Rudy, and I agree w/ Kev on culling wheezy.
Naked Neck/Turken Thread - Page 1511
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If I remember right, you said that pullet was crowing. Is she still doing that?
I think that you are lucky that only three of them survived. If there were more, you would have to decrease even more. And the ones that survived are beautiful.
How big your flock is?
COPIED FROM ABOVE, FILIP'S POST
Yes she was crowing but no longer. Now she is running away from Simon ha ha. After she is old enough to lay and he develops some finesse with courting manners, well then She is younger by six to eight weeks. And you are correct about the loss of chicks due to the cats, nature culled them for me ??? I have only 16 birds but I am older with limits in activity level so cleaning up after the flock is hard for me. Certainly do not need more than three of four birds for personal use but ..................
DesertChic sure do have a large amount of males to choose from but I think you already have preferences as per size and NN vs Nn My fav is Raymond !
Most of the females appear quite feminine and you need to keep them all for eggs. Oh I know that You have other birds.
Say what you mean, mean what you say, but do not say it meanly.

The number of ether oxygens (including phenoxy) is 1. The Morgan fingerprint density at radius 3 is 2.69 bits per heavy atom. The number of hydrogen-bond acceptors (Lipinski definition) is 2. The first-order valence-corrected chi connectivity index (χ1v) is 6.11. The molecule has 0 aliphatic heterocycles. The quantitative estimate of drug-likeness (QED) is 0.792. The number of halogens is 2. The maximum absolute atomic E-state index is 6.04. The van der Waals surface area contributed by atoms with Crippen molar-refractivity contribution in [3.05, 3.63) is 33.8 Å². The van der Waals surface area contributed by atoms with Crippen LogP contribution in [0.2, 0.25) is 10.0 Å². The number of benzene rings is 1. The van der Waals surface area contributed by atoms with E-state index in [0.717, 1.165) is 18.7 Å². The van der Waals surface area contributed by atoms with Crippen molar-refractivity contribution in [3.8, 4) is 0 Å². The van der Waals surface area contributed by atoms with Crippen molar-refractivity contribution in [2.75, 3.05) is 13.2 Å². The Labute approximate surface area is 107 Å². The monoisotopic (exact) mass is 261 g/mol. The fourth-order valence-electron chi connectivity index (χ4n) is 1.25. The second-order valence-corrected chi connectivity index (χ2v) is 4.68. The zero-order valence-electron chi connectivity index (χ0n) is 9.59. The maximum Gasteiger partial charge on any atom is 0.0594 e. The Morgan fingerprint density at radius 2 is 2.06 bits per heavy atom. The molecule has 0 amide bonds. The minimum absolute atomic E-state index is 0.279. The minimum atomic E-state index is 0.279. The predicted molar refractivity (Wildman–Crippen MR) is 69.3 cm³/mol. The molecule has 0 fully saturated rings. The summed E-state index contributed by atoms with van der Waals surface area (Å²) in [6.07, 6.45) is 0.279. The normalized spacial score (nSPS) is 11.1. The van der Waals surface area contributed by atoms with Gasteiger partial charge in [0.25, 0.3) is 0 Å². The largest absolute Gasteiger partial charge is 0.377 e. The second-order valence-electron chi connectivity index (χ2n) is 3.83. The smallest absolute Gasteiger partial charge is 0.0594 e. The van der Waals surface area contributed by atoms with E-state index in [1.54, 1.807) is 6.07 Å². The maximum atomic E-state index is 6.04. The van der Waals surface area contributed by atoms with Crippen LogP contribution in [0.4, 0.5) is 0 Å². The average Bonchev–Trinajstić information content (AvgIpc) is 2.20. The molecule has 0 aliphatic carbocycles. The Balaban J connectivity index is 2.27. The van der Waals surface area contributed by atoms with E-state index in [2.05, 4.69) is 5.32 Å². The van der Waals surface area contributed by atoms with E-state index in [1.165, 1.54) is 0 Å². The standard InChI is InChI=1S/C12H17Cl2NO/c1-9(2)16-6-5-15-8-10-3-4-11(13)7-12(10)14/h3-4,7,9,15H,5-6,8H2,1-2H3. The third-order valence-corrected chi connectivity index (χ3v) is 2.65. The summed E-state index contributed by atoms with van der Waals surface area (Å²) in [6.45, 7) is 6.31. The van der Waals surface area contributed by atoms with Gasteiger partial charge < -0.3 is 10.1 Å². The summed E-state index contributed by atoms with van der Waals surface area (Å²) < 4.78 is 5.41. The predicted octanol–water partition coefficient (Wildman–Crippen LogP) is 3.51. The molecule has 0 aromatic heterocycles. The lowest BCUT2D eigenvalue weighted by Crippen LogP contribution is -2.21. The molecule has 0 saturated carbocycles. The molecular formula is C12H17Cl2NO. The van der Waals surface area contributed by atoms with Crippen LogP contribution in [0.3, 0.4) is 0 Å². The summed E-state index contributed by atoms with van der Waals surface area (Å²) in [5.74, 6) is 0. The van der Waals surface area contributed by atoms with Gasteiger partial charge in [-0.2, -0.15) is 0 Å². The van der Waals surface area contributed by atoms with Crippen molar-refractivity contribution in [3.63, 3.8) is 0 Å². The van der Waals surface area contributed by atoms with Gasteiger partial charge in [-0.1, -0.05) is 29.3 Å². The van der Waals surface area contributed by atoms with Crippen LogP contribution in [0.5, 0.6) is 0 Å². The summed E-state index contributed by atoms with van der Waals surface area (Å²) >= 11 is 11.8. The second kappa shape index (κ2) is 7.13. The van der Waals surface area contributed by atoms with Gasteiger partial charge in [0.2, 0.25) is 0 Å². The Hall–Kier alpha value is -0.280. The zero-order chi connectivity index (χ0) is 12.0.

Say what you mean, mean what you say, but do not say it meanly.
Amazingly I managed to get all of the incubator chicks weighed and photographed yesterday for their 8-week weigh-in, and got all of the photos cropped, so.....time to share! I'll start with the boys, as most of my chicks are boys.
This is Blaze. He's sweet, but small compared to most of the other boys, and his muff is bigger than what I'm going for, so he'll be a cull.
Next is Chance, who looks A LOT like his daddy but seems nicer. Still a larger muff than I'd like, but I'm keeping an eye on him for other reason.
And now Dutch, who was supposed to be Duchesse. LOVE the feathering, and now that his growth rate is suddenly kicking into high gear he's got my attention. He's also on the watch list.
And here's my massively dense Ozzy. He's now even surpassed in size and weight my biggest Fast Five hatch cockerel that's a week older. I don't like the comb flopping over, but his body is solid muscle. And luckily his personality is friendly, though not affectionate, with no signs of aggression towards me so far.
I already posted a photo of this guy, Pepper, in another post, but I'll put him here too. He weighs more than Ozzy, but his body is leaner. He's VERY friendly and would gladly accompany me anywhere if I allowed him to.
Ramses - beautiful, but again smaller and less "dense" than I would like.
Raymond - I really love his feathering right now, and he's developing the body shape and density I'm looking for, but now as quickly as Ozzy.